# A dusty veil shading Betelgeuse during its Great Dimming.

@article{Montargs2021ADV,
title={A dusty veil shading Betelgeuse during its Great Dimming.},
author={Miguel Montarg{\e}s and E. Cannon and E. Lagadec and Alexander de Koter and P Kervella and Joel Sanchez-Bermudez and C Paladini and Faustine Cantalloube and Leen Decin and Peter Scicluna and Kateryna Kravchenko and Andrea K. Dupree and Susan E. Ridgway and Markus Wittkowski and N. Anugu and Ryan P. Norris and Gioia Rau and Guy Perrin and Andrea Chiavassa and Stefan Kraus and John D. Monnier and F. Millour and Jean-Baptiste Le Bouquin and X. Haubois and Beatriz Lopez and P. Stee and William C. Danchi},
journal={Nature},
year={2021},
volume={594 7863},
pages={
365-368
}
}`
• Published 1 June 2021
• Physics
• Nature
Red supergiants are the most common final evolutionary stage of stars that have initial masses between 8 and 35 times that of the Sun1. During this stage, which lasts roughly 100,000 years1, red supergiants experience substantial mass loss. However, the mechanism for this mass loss is unknown2. Mass loss may affect the evolutionary path, collapse and future supernova light curve3 of a red supergiant, and its ultimate fate as either a neutron star or a black hole4. From November 2019 to March…
Atmosphere of Betelgeuse before and during the Great Dimming event revealed by tomography
• Physics
Astronomy & Astrophysics
• 2021
Context. Despite being the best studied red supergiant star in our Galaxy, the physics behind the photometric variability and mass loss of Betelgeuse is poorly understood. Moreover, recently the star
An Exceptional Dimming Event for a Massive, Cool Supergiant in M51
• Physics
The Astrophysical Journal
• 2022
We present the discovery of an exceptional dimming event in a cool supergiant star in the Local Volume spiral M51. The star, dubbed M51-DS1, was found as part of a Hubble Space Telescope (HST) search
The Great Dimming of Betelgeuse seen by the Himawari-8 meteorological satellite
• Physics, Environmental Science
Nature Astronomy
• 2022
Betelgeuse, one of the most studied red supergiant stars1,2, dimmed in the optical range by ~1.2 mag between late 2019 and early 2020, reaching a historical minimum3–5 called ‘the Great Dimming’.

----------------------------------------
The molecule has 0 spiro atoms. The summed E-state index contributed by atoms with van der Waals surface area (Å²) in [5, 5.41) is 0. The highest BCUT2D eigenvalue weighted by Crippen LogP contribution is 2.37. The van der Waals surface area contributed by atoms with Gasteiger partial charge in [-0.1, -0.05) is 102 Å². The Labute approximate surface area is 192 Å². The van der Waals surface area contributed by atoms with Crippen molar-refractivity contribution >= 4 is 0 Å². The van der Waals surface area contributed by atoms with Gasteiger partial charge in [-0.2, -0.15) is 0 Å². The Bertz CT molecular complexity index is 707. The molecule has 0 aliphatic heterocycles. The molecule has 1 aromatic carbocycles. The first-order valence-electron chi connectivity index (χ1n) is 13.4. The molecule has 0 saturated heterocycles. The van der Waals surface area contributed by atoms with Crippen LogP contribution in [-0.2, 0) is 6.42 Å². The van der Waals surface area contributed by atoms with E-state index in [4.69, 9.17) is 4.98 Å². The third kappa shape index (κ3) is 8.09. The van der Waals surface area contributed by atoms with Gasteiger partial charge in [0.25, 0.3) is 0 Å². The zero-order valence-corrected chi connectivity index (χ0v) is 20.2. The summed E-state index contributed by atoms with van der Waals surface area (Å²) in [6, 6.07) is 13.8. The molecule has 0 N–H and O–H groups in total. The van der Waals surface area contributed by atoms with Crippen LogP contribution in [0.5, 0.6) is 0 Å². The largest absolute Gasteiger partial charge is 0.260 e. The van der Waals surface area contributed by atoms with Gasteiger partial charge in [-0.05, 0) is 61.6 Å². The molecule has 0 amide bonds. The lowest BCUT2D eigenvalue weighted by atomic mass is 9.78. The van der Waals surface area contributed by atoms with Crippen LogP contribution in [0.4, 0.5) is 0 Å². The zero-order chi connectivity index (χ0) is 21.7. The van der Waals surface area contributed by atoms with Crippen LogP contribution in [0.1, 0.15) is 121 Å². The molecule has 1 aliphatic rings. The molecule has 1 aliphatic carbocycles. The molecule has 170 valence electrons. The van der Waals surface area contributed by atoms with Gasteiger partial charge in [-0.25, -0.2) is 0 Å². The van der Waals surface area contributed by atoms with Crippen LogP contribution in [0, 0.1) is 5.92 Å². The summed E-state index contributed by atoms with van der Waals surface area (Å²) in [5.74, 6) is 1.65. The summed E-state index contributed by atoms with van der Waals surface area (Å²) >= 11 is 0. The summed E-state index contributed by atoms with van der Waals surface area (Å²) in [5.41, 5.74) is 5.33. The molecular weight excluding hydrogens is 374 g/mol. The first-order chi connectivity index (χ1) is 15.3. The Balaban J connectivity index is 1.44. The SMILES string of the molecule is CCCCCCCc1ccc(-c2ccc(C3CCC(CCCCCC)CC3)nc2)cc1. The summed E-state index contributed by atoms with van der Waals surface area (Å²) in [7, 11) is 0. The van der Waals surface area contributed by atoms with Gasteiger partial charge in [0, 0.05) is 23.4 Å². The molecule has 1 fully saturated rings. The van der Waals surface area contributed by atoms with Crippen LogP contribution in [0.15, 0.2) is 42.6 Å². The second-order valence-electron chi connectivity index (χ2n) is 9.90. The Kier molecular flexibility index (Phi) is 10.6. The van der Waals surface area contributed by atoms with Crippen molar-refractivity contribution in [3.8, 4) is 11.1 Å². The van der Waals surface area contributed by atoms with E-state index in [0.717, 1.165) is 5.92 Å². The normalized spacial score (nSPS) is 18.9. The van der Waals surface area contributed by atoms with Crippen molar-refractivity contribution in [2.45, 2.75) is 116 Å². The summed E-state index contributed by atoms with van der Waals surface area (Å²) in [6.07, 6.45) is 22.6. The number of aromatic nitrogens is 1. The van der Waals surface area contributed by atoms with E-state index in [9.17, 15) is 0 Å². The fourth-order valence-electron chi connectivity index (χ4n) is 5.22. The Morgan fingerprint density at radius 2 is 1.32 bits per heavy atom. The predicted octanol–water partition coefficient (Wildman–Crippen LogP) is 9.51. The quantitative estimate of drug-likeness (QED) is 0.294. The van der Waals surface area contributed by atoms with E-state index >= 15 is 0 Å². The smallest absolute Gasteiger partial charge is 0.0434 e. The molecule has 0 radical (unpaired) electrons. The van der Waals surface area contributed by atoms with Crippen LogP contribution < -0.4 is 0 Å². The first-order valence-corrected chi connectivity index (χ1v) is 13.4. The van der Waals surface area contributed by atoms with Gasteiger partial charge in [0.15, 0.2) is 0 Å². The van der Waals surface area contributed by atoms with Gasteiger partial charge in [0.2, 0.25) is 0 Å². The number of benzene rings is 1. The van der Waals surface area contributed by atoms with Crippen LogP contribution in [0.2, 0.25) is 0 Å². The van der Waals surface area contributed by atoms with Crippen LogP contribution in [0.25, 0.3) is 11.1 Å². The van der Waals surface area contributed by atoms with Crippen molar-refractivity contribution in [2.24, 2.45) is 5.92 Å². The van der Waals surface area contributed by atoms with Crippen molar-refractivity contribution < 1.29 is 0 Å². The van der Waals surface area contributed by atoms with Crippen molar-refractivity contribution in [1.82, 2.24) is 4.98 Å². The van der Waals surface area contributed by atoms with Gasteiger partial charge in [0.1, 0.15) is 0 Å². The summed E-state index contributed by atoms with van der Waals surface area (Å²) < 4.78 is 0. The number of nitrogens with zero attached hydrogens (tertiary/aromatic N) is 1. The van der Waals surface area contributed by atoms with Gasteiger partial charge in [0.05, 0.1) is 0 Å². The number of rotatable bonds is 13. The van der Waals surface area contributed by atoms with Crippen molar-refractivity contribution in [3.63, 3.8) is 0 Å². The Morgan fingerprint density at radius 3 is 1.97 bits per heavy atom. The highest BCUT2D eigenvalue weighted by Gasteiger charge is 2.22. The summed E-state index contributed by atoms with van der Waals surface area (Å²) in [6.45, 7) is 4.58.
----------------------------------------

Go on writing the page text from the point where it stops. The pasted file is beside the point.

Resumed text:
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• Physics
The Astronomical Journal
• 2022
The red hypergiant VY CMa and the more typical red supergiant (RSG) Betelgeuse provide clear observational evidence for discrete, directed gaseous outflows in their optical and infrared imaging,
3D MHD astrospheres: applications to IRC-10414 and Betelgeuse
• Physics, Geology
Monthly Notices of the Royal Astronomical Society
• 2021
A significative fraction of all massive stars in the Milky Way move supersonically through their local interstellar medium (ISM), producing bow shock nebulae by wind-ISM interaction. The stability
Locating Red Supergiants in the Galaxy NGC 6822
• Physics
The Astronomical Journal
• 2022
Using archival near-IR photometry, we identify 51 of the K-band brightest red supergiants (RSGs) in NGC 6822 and compare their physical properties with stellar evolutionary model predictions. We
Long Term Evolution of Surface Features on the Red Supergiant AZ Cyg
• Physics
The Astrophysical Journal
• 2021
We present H-band interferometric observations of the red supergiant (RSG) AZ Cyg that were made with the Michigan Infra-Red Combiner (MIRC) at the six-telescope Center for High Angular Resolution
Numerical Simulations of Convective Three-dimensional Red Supergiant Envelopes
• Physics
The Astrophysical Journal
• 2022
We explore the three-dimensional properties of convective, luminous (L ≈ 104.5–105 L ⊙), hydrogen-rich envelopes of red supergiants (RSGs) based on radiation hydrodynamic simulations in spherical
The curious case of Betelgeuse
Betelgeuse is the nearest red supergiant, one of the brightest stars in our sky, and statistically speaking it would be expected to be ”typical”. Yet it exhibits many features that seem ”curious”, to
Evidence for dynamical changes in Betelgeuse using multi-wavelength data
• Physics
• 2021
The reasons behind the Great Dimming and subsequent rising in the brightness of Betelgeuse between October 2019 and March 2020 still continues to baffle astronomers. It has been shown by George et.

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Atmosphere of Betelgeuse before and during the Great Dimming event revealed by tomography
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